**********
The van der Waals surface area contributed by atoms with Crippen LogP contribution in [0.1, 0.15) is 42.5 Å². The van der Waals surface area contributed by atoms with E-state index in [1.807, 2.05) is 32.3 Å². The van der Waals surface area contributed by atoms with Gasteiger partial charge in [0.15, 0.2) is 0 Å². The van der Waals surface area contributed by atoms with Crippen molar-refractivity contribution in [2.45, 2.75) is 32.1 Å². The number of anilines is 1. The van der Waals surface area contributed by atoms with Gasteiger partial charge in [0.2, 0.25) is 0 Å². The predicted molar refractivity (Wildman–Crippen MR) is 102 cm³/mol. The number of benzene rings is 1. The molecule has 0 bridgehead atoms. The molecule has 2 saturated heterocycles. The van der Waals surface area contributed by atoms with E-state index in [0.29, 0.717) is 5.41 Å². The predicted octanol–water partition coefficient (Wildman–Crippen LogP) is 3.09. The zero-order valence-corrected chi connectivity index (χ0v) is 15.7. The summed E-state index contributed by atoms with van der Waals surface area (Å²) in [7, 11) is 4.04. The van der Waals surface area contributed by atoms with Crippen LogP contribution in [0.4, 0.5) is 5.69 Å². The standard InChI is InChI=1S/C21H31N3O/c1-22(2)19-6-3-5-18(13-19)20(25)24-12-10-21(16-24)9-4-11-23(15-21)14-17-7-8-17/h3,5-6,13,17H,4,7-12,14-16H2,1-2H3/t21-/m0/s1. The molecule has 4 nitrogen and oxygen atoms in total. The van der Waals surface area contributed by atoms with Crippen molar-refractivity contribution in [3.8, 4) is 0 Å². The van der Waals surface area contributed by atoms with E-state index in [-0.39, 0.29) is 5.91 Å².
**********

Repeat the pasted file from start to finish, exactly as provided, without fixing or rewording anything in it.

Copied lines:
The van der Waals surface area contributed by atoms with Crippen LogP contribution in [0.1, 0.15) is 42.5 Å². The van der Waals surface area contributed by atoms with E-state index in [1.807, 2.05) is 32.3 Å². The van der Waals surface area contributed by atoms with Gasteiger partial charge in [0.15, 0.2) is 0 Å². The van der Waals surface area contributed by atoms with Crippen molar-refractivity contribution in [2.45, 2.75) is 32.1 Å². The number of anilines is 1. The van der Waals surface area contributed by atoms with Gasteiger partial charge in [0.2, 0.25) is 0 Å². The predicted molar refractivity (Wildman–Crippen MR) is 102 cm³/mol. The number of benzene rings is 1. The molecule has 0 bridgehead atoms. The molecule has 2 saturated heterocycles. The van der Waals surface area contributed by atoms with E-state index in [0.29, 0.717) is 5.41 Å². The predicted octanol–water partition coefficient (Wildman–Crippen LogP) is 3.09. The zero-order valence-corrected chi connectivity index (χ0v) is 15.7. The summed E-state index contributed by atoms with van der Waals surface area (Å²) in [7, 11) is 4.04. The van der Waals surface area contributed by atoms with Crippen LogP contribution in [0.4, 0.5) is 5.69 Å². The standard InChI is InChI=1S/C21H31N3O/c1-22(2)19-6-3-5-18(13-19)20(25)24-12-10-21(16-24)9-4-11-23(15-21)14-17-7-8-17/h3,5-6,13,17H,4,7-12,14-16H2,1-2H3/t21-/m0/s1. The molecule has 4 nitrogen and oxygen atoms in total. The van der Waals surface area contributed by atoms with Crippen molar-refractivity contribution in [3.8, 4) is 0 Å². The van der Waals surface area contributed by atoms with E-state index in [-0.39, 0.29) is 5.91 Å².